Business owners of all sizes and stages can benefit from mentorship to help them navigate the path of entrepreneurship. For Black, Hispanic, and Latino entrepreneurs, in particular, access to a mentor can make the difference between success and failure given the unique set of obstacles they often face when it comes to raising capital, acquiring resources, education, and even finding the right networking opportunities.
More than half of the 2 million new businesses started in the United States over the last decade are minority-owned. Yet, few have access to a mentor who can help them grow, both personally and professionally. It’s why Chase for Business created a mentorship program to offer minority small business owners free one-on-one coaching, banking and credit solutions, community resources, and year-round educational training. Since its 2020 launch, the initiative has created an opportunity for 1,500 entrepreneurs in more than 20 US cities while reaching over 30,000 diverse business owners through targeted education events, community workshops, and local networks. This effort is part of a firmwide, multi-year $30 billion commitment to help businesses, families, and local economies that have traditionally been shut out from opportunities to create and sustain generational wealth.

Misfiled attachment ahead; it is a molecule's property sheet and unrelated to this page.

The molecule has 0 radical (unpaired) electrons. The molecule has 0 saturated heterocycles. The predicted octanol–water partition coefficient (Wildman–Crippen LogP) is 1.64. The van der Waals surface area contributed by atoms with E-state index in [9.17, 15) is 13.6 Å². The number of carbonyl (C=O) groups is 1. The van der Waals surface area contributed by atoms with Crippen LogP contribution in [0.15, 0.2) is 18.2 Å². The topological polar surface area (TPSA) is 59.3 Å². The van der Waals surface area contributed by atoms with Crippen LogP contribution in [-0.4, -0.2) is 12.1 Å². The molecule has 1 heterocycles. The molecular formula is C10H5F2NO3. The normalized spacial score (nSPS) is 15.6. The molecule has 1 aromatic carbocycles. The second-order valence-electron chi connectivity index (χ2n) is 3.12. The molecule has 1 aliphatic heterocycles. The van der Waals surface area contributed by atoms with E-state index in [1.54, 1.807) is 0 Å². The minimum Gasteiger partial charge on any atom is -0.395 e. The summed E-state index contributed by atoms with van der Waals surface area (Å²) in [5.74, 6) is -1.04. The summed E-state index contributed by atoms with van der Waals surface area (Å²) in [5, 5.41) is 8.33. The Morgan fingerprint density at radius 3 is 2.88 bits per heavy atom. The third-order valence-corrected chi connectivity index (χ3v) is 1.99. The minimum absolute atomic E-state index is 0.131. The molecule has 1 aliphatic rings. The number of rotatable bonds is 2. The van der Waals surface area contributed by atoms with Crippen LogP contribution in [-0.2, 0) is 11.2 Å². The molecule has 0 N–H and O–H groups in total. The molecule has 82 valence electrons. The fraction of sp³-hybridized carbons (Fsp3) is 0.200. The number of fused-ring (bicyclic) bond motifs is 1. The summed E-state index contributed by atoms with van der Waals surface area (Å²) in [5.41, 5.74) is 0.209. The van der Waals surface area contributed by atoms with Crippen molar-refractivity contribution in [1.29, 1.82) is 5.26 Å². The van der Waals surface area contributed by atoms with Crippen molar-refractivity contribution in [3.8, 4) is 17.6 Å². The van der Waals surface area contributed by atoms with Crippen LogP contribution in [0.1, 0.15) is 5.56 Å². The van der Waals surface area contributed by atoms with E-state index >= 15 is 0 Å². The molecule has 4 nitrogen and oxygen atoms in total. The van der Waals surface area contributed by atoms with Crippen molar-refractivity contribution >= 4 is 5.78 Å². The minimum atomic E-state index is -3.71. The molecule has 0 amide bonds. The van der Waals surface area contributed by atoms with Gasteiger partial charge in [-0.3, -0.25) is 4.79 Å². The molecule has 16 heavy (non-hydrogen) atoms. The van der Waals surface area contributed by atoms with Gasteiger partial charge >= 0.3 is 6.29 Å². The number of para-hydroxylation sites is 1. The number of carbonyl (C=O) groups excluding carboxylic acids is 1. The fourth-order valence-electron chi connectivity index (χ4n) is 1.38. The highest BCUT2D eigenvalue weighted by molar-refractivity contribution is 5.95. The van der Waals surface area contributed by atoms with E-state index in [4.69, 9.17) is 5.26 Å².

In celebration of Black Business Month, we caught up with Mikal Quarles, managing director and head of Chase for Business Racial Equity Strategies, to learn more about how Chase is supporting minority entrepreneurs and their communities.
How do racial inequities in the US affect minority small businesses and their potential to experience business growth?
Quarles: Structural barriers in the US have created racial inequities that were made even worse by COVID. In fact, Black business ownership declined more than 40% over the first three months of the pandemic — the largest drop of any ethnic group. While there are a number of factors that contribute to the decline, the history of structural barriers experienced in minority communities created a complex challenge. Oftentimes minority entrepreneurs may not have had the best relationship with a bank or may not have had a parent or close individual to seek guidance from related to entrepreneurship — the list goes on.